The irony was not lost on John Bonnett.
He nearly missed his chance to speak to a House of Commons standing committee on digital literacy because of a technological glitch.
The associate professor of History and Canada Research Chair in Digital Humanities was invited to Ottawa April 27 to speak to a House of Commons Standing Committee focused on emerging and digital media. While he had met the deadline to submit his remarks and PowerPoint in time to be translated into French, when the committee sat down that day to listen, the translated PowerPoint was not available, for reasons unknown.
“However, when I told them that the majority of my slides were images only, with very little text, I was allowed to proceed.”
Those images represent one of the main points Bonnett made with the committee members. That is, literacy in the future will mean much more than a solid command of letters and numbers. Literacy will involve mastering computer literacy, and more specifically, the related ways of representing information in the digital age. New media will move beyond text to representations in 2-D animation, sound images or 3-D objects, he said.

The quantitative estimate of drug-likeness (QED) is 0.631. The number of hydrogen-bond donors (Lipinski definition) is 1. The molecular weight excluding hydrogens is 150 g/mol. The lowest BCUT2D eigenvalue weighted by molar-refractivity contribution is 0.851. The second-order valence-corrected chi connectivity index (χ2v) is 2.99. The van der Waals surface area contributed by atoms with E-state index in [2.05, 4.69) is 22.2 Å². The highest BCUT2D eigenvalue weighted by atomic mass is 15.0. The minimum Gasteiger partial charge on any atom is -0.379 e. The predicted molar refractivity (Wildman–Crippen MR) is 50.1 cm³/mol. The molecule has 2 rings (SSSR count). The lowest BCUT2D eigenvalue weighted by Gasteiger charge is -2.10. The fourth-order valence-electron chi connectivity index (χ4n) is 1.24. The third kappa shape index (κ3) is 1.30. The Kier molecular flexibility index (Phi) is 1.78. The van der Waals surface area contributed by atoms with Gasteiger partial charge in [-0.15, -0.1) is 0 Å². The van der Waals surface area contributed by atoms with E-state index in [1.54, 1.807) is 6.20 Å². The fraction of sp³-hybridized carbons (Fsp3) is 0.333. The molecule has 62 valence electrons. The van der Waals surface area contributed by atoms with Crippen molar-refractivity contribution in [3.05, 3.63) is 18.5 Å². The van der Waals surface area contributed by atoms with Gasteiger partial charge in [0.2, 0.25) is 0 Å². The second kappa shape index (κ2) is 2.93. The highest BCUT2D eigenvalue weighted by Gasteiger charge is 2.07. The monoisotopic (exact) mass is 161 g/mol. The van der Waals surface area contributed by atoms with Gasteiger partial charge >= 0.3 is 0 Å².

“The library at the start of the 22nd century will likely be a very different place from the one we now know, filled with four-dimensional virtual objects and books that communicate with each other,” he told the committee.
Bonnett was invited to present to the committee, which is hearing from various experts across the country, at the recommendation of Chad Gaffield, president of the Social Sciences and Humanities Research Council of Canada (SSHRC). Gaffield, a former supervisor for Bonnett during his graduate days at the University of Ottawa, also spoke before the committee.
The input from many experts will help shape federal policy development in the area of emerging and digital media, for Canadian cultural industries and determine what assistance federal institutions will offer these cultural institutions and Canadians in general.
While the committee is immediately concerned with issues such as charging levies for downloadable content, Bonnett said his presentation was made to help keep the longer-term consequences in mind. He recommended investing resources, financial and developmental, so Canadians will have “access to easy, intuitive methods to generate multi-media content.” Access to digital content which can be re-purposed to meet the individual’s needs will be critical, he added, as will the need to access the appropriate computational power and related infrastructure.
He concluded by echoing Gaffield’s remarks that Canada’s adaption to the digital era will be led by our country’s youth, so long-term investment needs to start now to assist in the development for years and even decades to come.